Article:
"Munching on our own miniature Saturns."-Like the beginning, it is both pleasing to see and say. How you chose to steer it into astrology worked as how a kid would be interested in space.
| JustAnotherNewbie chapter 1 . 9/30/2010
I liked the title. It reminded me that little children don't really care about things they don't know-they're content with the knowledge they have. And they're not afraid to say they don't know stuff.
I liked how each paragraph spoke about something different, but there was still a continuity in the whole thing, because
One thing I'm sort of confused about: the Milleniom Falkins and Lite-savers. What does that mean exactly? Is it Millennium Falcons and Light-Sabers?
Finally: Is this a good enough review for the review game? I hope it is.
| pbj13 chapter 1 . 6/24/2010
The title itself is wonderful. This strikes a nostalgic feeling, which is really nice. I like the refrence to Star Wars, and how the words are spelled like a kid would spell them. I love the love the last two lines the most, next to "Mom used to tell me-". Nice job.
| Moon Ribbons chapter 1 . 2/19/2010
Great. The ending made me giggle.
| Isca chapter 1 . 1/5/2010
"Can't get your new shirt dirty before church." I've always found this notion of presentability so mind-boggling. For those who believe in God, wouldn't God love you no matter whether you're wearing 'your Sunday best' or old, dirty rags?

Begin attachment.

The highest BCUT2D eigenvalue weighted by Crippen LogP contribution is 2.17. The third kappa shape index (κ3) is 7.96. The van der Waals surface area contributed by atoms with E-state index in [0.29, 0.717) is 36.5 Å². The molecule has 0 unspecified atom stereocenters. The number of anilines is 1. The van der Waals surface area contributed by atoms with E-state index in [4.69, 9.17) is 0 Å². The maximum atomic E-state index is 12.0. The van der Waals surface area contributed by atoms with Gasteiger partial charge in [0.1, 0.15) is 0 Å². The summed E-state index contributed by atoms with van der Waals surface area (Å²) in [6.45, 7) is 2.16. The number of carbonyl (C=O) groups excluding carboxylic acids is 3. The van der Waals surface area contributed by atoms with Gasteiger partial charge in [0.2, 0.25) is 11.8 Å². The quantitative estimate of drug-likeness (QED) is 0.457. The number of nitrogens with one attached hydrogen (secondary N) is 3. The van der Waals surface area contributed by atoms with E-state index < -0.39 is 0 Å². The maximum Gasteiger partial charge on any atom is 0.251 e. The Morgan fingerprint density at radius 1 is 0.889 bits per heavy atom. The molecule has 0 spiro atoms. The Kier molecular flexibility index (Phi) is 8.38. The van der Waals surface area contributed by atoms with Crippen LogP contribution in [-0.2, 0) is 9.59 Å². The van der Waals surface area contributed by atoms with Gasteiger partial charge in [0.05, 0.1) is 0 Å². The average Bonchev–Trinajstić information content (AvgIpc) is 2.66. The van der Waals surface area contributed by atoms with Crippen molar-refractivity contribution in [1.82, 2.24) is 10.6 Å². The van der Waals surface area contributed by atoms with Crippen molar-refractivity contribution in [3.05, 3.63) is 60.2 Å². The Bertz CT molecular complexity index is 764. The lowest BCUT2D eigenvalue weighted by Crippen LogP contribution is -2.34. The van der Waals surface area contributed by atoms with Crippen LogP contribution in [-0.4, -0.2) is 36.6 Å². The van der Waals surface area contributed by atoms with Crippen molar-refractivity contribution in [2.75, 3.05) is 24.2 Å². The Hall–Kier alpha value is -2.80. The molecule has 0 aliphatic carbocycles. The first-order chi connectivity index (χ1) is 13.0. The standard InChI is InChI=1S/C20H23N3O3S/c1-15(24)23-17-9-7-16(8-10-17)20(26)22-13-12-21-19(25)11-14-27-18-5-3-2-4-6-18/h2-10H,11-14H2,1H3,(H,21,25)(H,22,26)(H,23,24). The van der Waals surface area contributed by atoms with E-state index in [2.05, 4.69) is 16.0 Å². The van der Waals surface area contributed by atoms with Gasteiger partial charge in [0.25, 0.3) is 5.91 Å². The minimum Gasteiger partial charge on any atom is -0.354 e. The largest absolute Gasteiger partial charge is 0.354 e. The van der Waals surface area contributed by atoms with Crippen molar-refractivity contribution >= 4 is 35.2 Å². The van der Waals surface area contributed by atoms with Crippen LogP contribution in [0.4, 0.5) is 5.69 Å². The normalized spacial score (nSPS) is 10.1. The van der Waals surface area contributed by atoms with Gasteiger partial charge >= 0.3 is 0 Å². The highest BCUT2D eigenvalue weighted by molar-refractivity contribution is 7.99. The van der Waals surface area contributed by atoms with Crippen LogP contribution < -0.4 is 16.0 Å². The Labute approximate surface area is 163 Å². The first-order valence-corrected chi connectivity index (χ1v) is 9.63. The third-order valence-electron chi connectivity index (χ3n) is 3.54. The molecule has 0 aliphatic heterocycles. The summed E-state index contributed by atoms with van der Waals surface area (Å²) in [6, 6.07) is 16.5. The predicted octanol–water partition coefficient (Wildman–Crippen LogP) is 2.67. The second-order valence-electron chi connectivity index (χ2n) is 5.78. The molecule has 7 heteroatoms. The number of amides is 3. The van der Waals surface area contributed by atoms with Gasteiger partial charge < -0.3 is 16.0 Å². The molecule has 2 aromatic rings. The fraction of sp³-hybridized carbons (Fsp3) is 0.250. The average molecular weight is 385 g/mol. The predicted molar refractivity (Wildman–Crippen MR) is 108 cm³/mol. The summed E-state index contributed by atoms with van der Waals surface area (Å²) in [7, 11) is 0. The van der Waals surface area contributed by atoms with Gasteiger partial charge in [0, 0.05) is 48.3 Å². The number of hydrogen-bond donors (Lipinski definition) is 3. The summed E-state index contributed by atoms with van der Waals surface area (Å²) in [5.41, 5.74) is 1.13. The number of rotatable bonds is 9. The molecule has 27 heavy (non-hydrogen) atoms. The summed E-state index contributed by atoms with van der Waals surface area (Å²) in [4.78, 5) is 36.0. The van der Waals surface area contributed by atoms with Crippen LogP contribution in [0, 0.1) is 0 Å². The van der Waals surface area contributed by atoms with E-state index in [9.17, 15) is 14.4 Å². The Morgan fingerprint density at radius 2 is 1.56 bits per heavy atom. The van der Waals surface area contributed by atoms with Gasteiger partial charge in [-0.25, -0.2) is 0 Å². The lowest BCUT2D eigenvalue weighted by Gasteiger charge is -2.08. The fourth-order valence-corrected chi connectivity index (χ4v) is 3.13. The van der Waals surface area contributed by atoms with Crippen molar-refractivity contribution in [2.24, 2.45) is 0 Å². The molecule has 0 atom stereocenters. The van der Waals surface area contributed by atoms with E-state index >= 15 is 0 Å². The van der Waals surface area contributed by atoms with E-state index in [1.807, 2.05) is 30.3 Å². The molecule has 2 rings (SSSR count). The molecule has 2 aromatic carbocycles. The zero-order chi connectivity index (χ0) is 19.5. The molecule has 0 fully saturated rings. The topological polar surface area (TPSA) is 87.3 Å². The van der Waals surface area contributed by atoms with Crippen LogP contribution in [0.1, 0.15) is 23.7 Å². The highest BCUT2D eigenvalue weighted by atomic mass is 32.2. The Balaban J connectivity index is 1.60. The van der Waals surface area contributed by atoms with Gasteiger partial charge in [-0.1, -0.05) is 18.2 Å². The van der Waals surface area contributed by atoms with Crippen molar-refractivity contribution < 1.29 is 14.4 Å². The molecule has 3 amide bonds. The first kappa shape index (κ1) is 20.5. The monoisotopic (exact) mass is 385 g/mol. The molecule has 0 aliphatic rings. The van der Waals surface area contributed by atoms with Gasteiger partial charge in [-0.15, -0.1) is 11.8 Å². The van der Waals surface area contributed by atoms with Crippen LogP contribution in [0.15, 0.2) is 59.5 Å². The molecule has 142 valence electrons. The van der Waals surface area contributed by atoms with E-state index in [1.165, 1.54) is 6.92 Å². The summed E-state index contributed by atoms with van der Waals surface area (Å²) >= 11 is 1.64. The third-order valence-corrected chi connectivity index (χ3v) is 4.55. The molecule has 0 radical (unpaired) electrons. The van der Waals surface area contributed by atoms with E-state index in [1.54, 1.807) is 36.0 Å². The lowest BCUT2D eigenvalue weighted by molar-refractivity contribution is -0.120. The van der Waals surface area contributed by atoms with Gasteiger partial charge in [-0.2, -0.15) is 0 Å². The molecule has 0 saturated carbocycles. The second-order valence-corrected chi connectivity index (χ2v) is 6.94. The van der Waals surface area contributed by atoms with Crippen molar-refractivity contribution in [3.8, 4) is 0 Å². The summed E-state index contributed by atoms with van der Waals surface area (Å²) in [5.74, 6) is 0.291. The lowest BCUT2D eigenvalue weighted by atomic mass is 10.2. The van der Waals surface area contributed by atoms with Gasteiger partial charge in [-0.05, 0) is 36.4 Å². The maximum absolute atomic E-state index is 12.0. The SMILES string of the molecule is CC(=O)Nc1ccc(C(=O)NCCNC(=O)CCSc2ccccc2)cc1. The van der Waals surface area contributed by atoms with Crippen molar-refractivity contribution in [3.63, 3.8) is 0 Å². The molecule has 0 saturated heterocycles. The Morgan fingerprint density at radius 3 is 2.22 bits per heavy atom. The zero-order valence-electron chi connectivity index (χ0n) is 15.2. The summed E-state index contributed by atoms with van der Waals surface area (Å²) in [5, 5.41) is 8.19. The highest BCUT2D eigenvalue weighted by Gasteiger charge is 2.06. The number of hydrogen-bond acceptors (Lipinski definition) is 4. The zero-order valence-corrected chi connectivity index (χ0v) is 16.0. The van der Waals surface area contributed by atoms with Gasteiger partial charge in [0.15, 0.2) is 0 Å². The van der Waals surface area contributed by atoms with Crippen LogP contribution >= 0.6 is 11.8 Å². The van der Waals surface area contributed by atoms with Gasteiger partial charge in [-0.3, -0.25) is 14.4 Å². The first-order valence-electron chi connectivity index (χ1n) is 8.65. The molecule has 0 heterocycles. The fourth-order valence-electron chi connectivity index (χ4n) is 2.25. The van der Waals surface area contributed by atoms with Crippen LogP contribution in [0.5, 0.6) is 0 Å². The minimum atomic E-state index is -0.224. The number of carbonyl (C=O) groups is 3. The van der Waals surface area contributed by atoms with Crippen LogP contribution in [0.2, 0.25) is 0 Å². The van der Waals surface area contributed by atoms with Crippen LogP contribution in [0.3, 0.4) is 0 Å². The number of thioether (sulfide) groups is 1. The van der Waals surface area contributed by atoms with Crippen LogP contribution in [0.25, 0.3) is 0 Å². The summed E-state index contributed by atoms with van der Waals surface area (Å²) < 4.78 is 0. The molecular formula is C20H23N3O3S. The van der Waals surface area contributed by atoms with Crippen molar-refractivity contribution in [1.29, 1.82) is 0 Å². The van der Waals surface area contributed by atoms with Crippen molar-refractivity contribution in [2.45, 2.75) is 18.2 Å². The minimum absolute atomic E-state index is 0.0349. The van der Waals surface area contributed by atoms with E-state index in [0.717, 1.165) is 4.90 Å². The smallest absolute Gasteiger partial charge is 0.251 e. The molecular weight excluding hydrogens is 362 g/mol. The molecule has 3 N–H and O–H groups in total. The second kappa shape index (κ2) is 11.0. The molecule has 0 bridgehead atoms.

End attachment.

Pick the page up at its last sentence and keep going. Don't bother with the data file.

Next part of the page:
"Mom used to tell me I was an early bird." I really like this line (although I can't pin-point why exactly). Perhaps its the nostalgic tone that strikes me so much.
"I think she tastes like doughnuts." Hah. Well, that's definitely not your "age-smelling" or "moth-ball" type of grandmother, now is it? :P
"Sometimes there were cardinals outside." Good. I always like it when writers create little impactful lines like this - they're quietly profound.
| Negasi chapter 1 . 1/1/2010
So unless I'm totally wrong I totally read into this a daydream about Star Wars :P
| bluewitness chapter 1 . 1/1/2010
This is a lovely little piece. It envokes a nice feeling of home...I especially liked the last two stanzas. The imagery is clear, and warm...comforting.
But "Lite-savers" - should that be "Life-savers"? The candy?